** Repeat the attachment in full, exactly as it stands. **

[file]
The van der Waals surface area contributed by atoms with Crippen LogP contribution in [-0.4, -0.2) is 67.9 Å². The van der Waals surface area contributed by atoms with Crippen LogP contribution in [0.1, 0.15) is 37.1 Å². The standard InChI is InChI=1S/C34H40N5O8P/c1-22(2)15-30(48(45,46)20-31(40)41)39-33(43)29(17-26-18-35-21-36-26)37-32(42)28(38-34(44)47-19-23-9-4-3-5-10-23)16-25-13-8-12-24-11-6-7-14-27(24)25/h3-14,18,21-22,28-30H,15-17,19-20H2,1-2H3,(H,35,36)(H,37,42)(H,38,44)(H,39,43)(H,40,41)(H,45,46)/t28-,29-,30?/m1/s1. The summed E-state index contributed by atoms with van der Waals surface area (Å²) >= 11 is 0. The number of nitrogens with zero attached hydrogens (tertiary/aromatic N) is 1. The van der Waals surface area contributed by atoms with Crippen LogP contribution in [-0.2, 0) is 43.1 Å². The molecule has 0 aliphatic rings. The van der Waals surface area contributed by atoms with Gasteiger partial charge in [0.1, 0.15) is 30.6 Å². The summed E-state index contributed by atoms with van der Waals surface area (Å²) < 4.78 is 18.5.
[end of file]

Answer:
The van der Waals surface area contributed by atoms with Crippen LogP contribution in [-0.4, -0.2) is 67.9 Å². The van der Waals surface area contributed by atoms with Crippen LogP contribution in [0.1, 0.15) is 37.1 Å². The standard InChI is InChI=1S/C34H40N5O8P/c1-22(2)15-30(48(45,46)20-31(40)41)39-33(43)29(17-26-18-35-21-36-26)37-32(42)28(38-34(44)47-19-23-9-4-3-5-10-23)16-25-13-8-12-24-11-6-7-14-27(24)25/h3-14,18,21-22,28-30H,15-17,19-20H2,1-2H3,(H,35,36)(H,37,42)(H,38,44)(H,39,43)(H,40,41)(H,45,46)/t28-,29-,30?/m1/s1. The summed E-state index contributed by atoms with van der Waals surface area (Å²) >= 11 is 0. The number of nitrogens with zero attached hydrogens (tertiary/aromatic N) is 1. The van der Waals surface area contributed by atoms with Crippen LogP contribution in [-0.2, 0) is 43.1 Å². The molecule has 0 aliphatic rings. The van der Waals surface area contributed by atoms with Gasteiger partial charge in [0.1, 0.15) is 30.6 Å². The summed E-state index contributed by atoms with van der Waals surface area (Å²) < 4.78 is 18.5.